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Tom: Greece has been dominating the financial headlines and roiling markets around the world, what is going on?

Mellody: That’s right, Tom. This week saw welcome headlines in Greece and Europe, as the country and its lenders reached a last-minute agreement to quiet the Greek debt drama. Before the financial crisis in 2008-2009, the Greek government was borrowing a lot of money to finance various projects and policies, based upon an overly optimistic economic outlook for the country. Once the world economy started struggling, investors grew concerned about the ability of Greece to make its loan payments. This meant higher borrowing costs that the country could not sustain. Since that time, the country has received financial support from international financial institutions to stay afloat. These latest headlines have been a result of Greece and its lenders being at loggerheads about another round of financial bailouts, and the terms surrounding it. That is now over, at least for now.

Tom: Should everyday Americans be concerned about what happens with Greece? Can we be hurt by their debt?

Mellody: Everyday Americans have very little exposure to Greek debt. At the beginning of the crisis – nearly 6 years ago now – significant amounts of Greek debt were held by private investors. However, over the years, this exposure has been reduced significantly, with most of the country’s debts now being held by European governments, the European central bank, and the International Monetary Fund. As a result, everyday investors here in the United States have little to worry about in terms of big ripple effects from Greece.

Tom: Do you think this issue is now behind them and therefore us?

Mellody: The good news is that the parties have reached an agreement for a new financial support package. The bad news is that it is not totally in the rearview for everyone yet. The deal will allow Greece to remain in the Eurozone, and ensure that its banking systems will continue to operate. But it does saddle the country with even more debt.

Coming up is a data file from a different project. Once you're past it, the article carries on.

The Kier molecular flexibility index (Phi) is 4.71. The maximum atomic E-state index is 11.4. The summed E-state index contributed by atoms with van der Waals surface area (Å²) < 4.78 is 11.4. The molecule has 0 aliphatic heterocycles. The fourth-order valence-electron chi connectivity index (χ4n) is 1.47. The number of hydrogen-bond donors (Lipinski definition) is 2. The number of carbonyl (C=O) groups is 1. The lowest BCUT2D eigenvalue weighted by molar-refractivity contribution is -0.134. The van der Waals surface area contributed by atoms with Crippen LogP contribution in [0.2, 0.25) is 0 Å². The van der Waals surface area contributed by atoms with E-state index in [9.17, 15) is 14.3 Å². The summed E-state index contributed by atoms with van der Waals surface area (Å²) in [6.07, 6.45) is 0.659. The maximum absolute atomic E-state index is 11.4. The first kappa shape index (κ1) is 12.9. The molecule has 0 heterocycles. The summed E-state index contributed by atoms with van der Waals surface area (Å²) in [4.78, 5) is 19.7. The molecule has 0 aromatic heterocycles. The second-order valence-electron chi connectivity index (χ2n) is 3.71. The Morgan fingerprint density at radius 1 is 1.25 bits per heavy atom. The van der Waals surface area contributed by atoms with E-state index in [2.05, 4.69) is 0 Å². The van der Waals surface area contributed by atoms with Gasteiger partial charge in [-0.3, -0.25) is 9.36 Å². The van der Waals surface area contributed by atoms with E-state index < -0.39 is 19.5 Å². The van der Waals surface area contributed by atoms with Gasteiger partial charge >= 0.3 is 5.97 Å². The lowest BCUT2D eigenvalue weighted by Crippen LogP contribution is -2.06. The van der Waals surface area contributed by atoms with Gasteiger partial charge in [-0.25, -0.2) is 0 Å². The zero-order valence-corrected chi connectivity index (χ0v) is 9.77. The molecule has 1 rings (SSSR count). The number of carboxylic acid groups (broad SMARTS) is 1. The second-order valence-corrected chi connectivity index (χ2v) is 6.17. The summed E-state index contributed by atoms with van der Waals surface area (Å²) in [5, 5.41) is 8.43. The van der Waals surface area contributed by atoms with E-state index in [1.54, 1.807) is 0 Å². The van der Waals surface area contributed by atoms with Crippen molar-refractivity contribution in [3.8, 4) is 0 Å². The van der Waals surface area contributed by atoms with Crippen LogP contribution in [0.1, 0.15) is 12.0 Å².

In terms of whether it is in our rearview, i would say mostly. We may see some jitters on the markets, but they are not likely to be massive. The markets have been watching the negotiations play out for some time now, and the uncertainty has been priced in to the market. As for the Eurozone, it is in an entirely different place than it was in 2010 or 2012, as policymakers have worked to ensure that troubles in Greece do not spread beyond it.

Tom: And while we are on the subject of foreign countries affecting the financial markets, is our deal with Iran a good thing for investors?

Mellody: You have heard me say it many times before: the thing that the markets hate the most is uncertainty – particularly when it comes to the Middle East – and this deal ends the continuing uncertainty around the iran issue. Beyond that, it opens up a lot of business opportunities after sanctions are lifted, particularly for European countries, which may help the EU growth numbers. On the downside, Iran is a big supplier of oil, so oil prices and therefore the energy sector, might see some mild negative movement, but i would not expect those to happen immediately, or to be very large. But considering that low oil prices mean low gas prices, consumers can expect to see some positive movement at the pump!

Tom: Always great to have you join us, Mellody!

Mellody is President of Ariel Investments, a Chicago-based money management firm that serves individual investors and retirement plans through its no-load mutual funds and separate accounts. Additionally, she is a regular financial contributor and analyst for CBS news and


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